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When the camera recast the image

When Louis Daguerre announced his discovery of what became the first widely used photographic process, in 1839, his invention spread around the world with amazing speed. Far from making painters and sculptors obsolete, as some predicted, photography quickly proved useful in the studio. Artists could save the time and cost of repeated sittings by photographing their models.

A whole new branch of publishing emerged, providing photographic versions of traditional artistic subject matter, ranging from the female nude to pictures of costume, everyday street scenes, and architecture from every part of the world. Using such sources could enormously expand the artist's visual vocabulary at relatively modest cost.

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The middle of the 19th century was the heyday of academic realism, but it was far from obvious that the clarity and detail of the photographic image could be of much use to later artists who did not strive to produce realistic images. Artists themselves confused the issue by their public statements. Some were so eager to be thought creative, and so afraid to be associated with a popular new invention that gave pleasure to ordinary people, that they denounced the medium and asserted that they never had used and never would use a mere mechanical process in their work.

Recent scholarship has shown, however, that photography was in fact used by a wide range of artists whose styles and attitudes appear to be completely antiphotographic. A new exhibition, "The Artist and the Photograph: From Degas to Picasso," explores the ways in which early modern artists took advantage of this new technical resource.

Paul Gauguin's languorous, dreamlike renderings of South Sea Islanders are obviously not realistic in the sense of using one-point perspective and an academic style. Still, most of us imagine that, with some expressive distortion, he was painting what he saw when he lived in Tahiti.

Not true, we learn. By the time Gauguin moved there, Tahiti was a bustling French colony, transformed by economic development. The South Sea Islands of Gauguin's art came from picture postcards showing Europeans a primitive Utopia. For "Polynesian" architectural motifs, Gauguin relied on a favorite photograph of the Buddhist temple on Borobudur, far away in Indonesia.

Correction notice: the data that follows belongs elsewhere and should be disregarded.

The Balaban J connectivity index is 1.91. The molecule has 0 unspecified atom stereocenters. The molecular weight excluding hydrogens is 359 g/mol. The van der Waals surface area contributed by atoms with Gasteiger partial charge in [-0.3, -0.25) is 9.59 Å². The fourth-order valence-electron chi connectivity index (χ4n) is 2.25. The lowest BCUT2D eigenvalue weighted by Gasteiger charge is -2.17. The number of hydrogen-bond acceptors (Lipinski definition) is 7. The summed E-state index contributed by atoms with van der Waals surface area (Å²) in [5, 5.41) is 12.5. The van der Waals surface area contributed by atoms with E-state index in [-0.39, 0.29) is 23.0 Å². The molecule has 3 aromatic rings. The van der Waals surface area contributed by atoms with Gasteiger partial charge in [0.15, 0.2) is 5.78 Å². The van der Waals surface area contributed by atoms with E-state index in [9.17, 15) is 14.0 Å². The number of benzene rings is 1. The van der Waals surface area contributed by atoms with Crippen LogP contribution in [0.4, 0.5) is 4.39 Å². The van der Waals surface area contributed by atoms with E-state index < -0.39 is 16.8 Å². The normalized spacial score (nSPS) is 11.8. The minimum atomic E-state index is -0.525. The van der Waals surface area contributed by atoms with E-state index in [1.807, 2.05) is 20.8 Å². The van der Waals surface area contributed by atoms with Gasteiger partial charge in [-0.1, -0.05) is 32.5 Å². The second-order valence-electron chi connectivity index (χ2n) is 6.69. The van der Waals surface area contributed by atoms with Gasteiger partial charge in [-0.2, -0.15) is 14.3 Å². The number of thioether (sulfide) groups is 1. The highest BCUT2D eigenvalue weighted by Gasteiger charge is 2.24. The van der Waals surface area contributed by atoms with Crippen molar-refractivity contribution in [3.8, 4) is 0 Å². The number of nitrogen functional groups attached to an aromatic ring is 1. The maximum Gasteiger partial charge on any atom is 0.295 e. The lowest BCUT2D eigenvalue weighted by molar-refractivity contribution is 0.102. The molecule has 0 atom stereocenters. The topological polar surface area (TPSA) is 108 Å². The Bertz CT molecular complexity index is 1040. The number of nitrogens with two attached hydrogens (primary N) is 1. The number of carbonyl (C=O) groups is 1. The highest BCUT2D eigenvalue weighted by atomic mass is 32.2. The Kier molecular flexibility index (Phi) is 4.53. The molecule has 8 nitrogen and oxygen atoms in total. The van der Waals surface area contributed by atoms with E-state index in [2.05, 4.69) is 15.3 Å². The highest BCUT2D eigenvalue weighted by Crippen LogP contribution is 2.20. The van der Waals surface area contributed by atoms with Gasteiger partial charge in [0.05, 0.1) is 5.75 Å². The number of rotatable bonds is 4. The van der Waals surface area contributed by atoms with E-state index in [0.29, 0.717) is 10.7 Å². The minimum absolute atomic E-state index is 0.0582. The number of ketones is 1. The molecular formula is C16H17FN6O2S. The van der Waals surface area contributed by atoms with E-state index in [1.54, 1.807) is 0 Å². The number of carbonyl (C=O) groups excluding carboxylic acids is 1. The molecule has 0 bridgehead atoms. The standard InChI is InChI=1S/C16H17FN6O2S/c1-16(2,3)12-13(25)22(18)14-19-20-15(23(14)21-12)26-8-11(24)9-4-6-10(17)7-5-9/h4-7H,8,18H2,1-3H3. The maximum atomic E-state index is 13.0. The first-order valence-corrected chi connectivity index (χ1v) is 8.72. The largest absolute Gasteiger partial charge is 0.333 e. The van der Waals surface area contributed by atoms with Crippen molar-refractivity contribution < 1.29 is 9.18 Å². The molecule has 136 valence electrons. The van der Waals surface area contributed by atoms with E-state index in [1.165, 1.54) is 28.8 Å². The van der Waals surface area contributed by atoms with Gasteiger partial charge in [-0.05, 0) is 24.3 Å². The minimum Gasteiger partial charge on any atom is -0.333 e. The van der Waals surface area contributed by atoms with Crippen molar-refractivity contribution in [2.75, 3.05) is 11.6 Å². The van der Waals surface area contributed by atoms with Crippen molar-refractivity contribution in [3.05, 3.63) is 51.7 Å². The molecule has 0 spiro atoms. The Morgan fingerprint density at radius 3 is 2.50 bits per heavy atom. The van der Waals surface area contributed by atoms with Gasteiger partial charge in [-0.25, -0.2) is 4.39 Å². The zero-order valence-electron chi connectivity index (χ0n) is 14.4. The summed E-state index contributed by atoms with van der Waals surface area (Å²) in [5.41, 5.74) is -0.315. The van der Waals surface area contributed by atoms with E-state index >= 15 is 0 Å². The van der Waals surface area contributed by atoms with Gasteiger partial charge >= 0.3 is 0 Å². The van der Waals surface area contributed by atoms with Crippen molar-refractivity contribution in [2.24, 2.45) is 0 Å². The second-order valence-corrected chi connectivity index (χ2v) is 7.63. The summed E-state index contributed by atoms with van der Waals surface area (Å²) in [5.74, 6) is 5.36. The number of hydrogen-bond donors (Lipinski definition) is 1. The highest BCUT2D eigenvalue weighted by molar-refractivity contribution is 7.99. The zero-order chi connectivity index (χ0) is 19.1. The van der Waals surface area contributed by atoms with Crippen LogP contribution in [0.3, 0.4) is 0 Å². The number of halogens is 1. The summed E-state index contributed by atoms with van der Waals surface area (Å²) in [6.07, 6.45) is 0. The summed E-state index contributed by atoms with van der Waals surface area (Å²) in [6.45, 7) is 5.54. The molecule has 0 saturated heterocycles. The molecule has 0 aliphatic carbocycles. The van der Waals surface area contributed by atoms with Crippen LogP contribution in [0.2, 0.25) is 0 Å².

Edgar Degas, famous for paintings that used the off-center cropping of Japanese prints to depict bathers, dancers, and jockeys, made photographs of his own and was, like many other artists, then and now, fascinated by the stop-motion photographs of Eadweard Muybridge and Etienne-Jules Marey.

Painters and sculptors had wondered for years whether all four of a horse's legs were ever off the ground at the same time. Muybridge's photographs showed that they were, and added a surprise. Whereas artworks routinely portrayed the horse's legs spread out, forward and back, at the moment when all four were off the ground, the reverse was true; it now appeared that the horse's legs were gathered inward at the critical moment.

Working from photographs, Degas created a bronze sculpture showing how the horse's legs looked in photographic reality. He never exhibited the bronze, which would have seemed grotesque when compared with more conventional ideas of how horses galloped.

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The small, hand-held Kodak camera, introduced late in the 19th century, set off a popular craze for photography and also helped change the practice of painting. For such artists as Felix Vallotton, Edouard Vuillard, and Pierre Bonnard, snapshots of friends and family translated themselves into artworks in which the figures were posed in startlingly unacademic ways.

For Vallotton and Vuillard, indoor photographs often served as direct source material for paintings of interior scenes. By contrast, Bonnard photographed outdoors and in conceiving his paintings of interior scenes used his snapshots in a more general way, not as studies for specific paintings but rather to liberate his own vision and his subjects' poses from centuries of tradition.

By the 1850s, photography had become central to the practice of the traditional fine arts. A photograph could be an aid to memory, a medium for recording works in progress, or a substitute for travel. Going beyond these practical considerations, many pioneering modern artists used what seemed to be a totally uncreative technique to produce works that challenged our most deeply accepted ideas of what is real.

Organized by the Dallas Museum of Art, "The Artist and the Photograph" will be seen through Jan. 2, 2000 at the San Francisco Museum of Modern Art, in Dallas from Feb. 1 through May 2, 2000, and at the Guggenheim Museum Bilbao, Spain, from June 12 through Sept. 10, 2000.

(c) Copyright 1999. The Christian Science Publishing Society

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